How Far is Too Far?
How far is too far? This is
one of those questions where everyone seems to have an
answer, but that answer is always changing. So is there
really an answer, it’s hard to tell. I ask this question
because of the recent backlash (for lack of a better word)
regarding new mannequins that have cameras embedded in one
eye. I read an article about these new mannequins a few days
before Thanksgiving, and when I woke up Black Friday morning
every newscast seemed to be talking about them. Most of the
reports were covering the mannequins in a negative light,
and a few even said they were a violation of our rights. So,
how far is too far? Let’s find out.
being both cautious and curious creatures, tend to have
mixed reactions when new technology like this comes out.
Nine times out of ten our first reaction is to stay away
from new things, especially ones that track or watch us. But
then a funny thing happens, after the “cautious” state we
immediately become curious. How does it work? How does it
affect me? Do I have a choice? That last one is the kicker,
do I have a choice? When we have the choice to opt-in or out
of something that watches us, we suddenly become okay with
it and most of the time will say yes to being watched.
A great example of this is when it was discovered the Apple
and Google tracked us via their mobile operating systems.
Many people were outraged, they felt violated; how dare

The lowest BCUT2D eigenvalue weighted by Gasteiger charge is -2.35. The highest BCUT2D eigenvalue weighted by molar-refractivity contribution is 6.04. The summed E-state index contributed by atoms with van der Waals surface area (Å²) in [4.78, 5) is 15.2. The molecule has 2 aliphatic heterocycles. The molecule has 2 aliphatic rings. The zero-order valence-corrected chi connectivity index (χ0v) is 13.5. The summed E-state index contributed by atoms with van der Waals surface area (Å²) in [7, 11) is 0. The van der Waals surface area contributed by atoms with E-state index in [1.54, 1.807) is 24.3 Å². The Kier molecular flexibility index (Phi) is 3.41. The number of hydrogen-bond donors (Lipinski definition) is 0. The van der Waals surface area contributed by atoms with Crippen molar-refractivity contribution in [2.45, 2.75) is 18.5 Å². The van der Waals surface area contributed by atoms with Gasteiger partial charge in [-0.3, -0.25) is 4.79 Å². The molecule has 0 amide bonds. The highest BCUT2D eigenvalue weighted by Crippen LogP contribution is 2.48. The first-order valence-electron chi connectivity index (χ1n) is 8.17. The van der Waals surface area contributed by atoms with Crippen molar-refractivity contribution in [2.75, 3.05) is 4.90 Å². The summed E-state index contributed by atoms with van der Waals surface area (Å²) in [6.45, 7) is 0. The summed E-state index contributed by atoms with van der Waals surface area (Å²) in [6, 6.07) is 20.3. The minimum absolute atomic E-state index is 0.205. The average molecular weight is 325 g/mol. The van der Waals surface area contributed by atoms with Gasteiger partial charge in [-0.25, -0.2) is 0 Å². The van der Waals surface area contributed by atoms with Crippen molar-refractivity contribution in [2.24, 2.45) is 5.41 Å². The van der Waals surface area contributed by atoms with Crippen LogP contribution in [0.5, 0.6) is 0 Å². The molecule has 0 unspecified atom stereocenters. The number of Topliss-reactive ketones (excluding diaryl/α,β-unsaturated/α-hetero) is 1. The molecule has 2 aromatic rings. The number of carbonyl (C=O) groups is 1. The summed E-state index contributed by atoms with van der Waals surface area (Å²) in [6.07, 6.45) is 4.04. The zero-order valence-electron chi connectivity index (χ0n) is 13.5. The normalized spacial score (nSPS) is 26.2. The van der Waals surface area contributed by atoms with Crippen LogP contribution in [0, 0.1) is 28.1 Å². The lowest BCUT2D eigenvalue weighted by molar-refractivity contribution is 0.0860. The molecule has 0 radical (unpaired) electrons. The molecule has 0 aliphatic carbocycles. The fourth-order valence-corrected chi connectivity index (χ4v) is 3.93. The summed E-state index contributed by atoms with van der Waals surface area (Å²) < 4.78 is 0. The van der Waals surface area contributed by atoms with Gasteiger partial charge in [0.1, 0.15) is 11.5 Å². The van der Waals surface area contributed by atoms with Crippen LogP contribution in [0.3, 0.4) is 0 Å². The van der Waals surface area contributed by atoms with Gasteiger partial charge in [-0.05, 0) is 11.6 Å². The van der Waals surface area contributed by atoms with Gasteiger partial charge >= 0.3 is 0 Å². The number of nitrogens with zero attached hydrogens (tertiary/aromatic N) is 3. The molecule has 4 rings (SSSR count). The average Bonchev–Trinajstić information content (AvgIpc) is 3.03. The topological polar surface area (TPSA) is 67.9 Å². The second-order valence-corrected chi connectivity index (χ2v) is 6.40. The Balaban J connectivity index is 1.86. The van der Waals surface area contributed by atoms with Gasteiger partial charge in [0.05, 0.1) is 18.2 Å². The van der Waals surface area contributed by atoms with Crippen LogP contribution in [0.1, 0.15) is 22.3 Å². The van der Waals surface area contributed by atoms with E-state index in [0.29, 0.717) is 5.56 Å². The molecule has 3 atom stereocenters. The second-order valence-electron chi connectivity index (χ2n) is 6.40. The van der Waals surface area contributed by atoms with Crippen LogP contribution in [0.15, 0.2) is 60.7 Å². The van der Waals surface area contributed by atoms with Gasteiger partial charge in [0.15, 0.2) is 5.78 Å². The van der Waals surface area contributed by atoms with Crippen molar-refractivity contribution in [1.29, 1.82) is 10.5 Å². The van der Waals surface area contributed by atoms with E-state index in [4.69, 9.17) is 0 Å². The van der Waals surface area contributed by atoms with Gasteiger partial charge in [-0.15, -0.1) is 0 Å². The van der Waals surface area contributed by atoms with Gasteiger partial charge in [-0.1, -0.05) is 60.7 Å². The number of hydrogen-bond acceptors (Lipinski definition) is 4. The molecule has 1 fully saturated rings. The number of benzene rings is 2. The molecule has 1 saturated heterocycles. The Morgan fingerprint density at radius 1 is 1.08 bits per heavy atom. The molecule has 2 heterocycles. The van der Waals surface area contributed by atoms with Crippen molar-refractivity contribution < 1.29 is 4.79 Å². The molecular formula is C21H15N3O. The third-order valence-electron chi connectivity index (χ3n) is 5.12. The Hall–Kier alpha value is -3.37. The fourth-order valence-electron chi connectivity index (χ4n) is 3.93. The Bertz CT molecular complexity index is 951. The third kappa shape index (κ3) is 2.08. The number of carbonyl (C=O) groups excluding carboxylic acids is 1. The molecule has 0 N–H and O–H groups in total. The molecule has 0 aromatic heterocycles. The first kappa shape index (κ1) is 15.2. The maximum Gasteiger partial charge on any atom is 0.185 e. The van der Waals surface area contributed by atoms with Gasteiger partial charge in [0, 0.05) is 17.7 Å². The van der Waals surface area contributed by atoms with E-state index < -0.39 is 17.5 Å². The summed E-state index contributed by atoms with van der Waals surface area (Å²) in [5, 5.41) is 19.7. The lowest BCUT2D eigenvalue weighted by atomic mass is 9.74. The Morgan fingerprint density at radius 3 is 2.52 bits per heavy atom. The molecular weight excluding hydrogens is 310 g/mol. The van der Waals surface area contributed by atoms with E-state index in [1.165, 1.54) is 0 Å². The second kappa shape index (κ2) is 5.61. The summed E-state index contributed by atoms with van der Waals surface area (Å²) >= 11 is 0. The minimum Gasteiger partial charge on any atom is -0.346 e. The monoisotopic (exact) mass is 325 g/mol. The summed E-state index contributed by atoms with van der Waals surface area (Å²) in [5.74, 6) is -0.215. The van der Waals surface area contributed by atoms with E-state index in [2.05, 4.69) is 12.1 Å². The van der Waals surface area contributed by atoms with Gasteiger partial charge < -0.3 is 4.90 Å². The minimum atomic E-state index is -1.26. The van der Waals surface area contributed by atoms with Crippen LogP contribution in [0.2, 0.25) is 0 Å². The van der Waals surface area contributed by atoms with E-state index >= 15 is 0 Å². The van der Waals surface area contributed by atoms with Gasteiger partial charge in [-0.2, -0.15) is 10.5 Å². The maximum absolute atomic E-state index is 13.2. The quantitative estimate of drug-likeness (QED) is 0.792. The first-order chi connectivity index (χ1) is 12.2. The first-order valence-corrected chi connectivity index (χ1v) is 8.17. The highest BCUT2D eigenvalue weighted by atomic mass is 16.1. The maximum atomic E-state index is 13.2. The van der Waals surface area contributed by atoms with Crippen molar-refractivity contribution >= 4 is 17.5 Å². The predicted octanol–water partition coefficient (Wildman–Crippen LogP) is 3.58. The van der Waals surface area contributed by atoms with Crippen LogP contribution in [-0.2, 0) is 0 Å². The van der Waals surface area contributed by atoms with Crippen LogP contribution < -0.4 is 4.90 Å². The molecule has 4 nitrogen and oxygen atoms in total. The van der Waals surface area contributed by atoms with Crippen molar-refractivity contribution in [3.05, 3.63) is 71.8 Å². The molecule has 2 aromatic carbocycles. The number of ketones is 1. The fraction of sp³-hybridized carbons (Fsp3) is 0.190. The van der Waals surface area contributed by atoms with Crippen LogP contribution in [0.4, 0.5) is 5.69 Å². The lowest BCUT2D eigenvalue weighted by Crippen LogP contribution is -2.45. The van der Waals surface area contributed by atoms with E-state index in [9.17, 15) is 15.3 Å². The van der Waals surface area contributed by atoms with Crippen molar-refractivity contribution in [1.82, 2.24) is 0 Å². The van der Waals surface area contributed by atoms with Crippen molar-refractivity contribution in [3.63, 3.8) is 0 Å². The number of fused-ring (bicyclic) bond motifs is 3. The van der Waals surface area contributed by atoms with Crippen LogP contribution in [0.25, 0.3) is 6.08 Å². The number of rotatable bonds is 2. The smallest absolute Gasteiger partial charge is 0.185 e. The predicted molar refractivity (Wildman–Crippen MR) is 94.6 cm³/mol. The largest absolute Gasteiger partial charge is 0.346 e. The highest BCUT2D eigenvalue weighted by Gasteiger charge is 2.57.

these massive companies keep track of us and what we do.
What was the solution to all of this? Apple and Google
didn’t stop tracking us, they simply gave us a choice. Now
when an application has a tracking feature a pop-up appears
that asks if it can track our location, and wouldn’t you
know it that most of us click “Allow.” It’s a funny thing
being given a choice, but does that still make it okay?
Let’s take some time to go over what exactly these
mannequins do. In simple terms, they help retailers better
understand their demographics. They do this by analyzing the
faces of those who pass by. Based on bone structure, skin
tone, etc., they can determine a customer’s age, sex, and
ethnicity among others. Contrary to popular belief, however,
these mannequins don’t record video. The software only
collects the demographic data and discards the images. The
manufacturer of these mannequins is talking about adding the
ability for them to record audio, but it will not be tied to
any specific person.
So what makes us okay with being recorded by security
cameras, but not okay with a mannequin just collecting data?
Well, we are used to the security cameras, and we are given
a choice. Stores with a surveillance system have signs that
state there are cameras recording video, giving us the
choice to shop there or not. Would shoppers be okay with the
mannequins if they were given a choice? Only time will tell,
but some of the American retailers that already employ them
are giving customers a choice by posting signs stating the
mannequins are in the store.
How far is too far? We may never know. The line people are
willing to cross, and the level of privacy people want is
ever changing. Do these mannequins go too far? Maybe they
do, maybe they don’t but one thing is clear – if you use
them you need to make your customers aware that you are, you
need to give them a choice.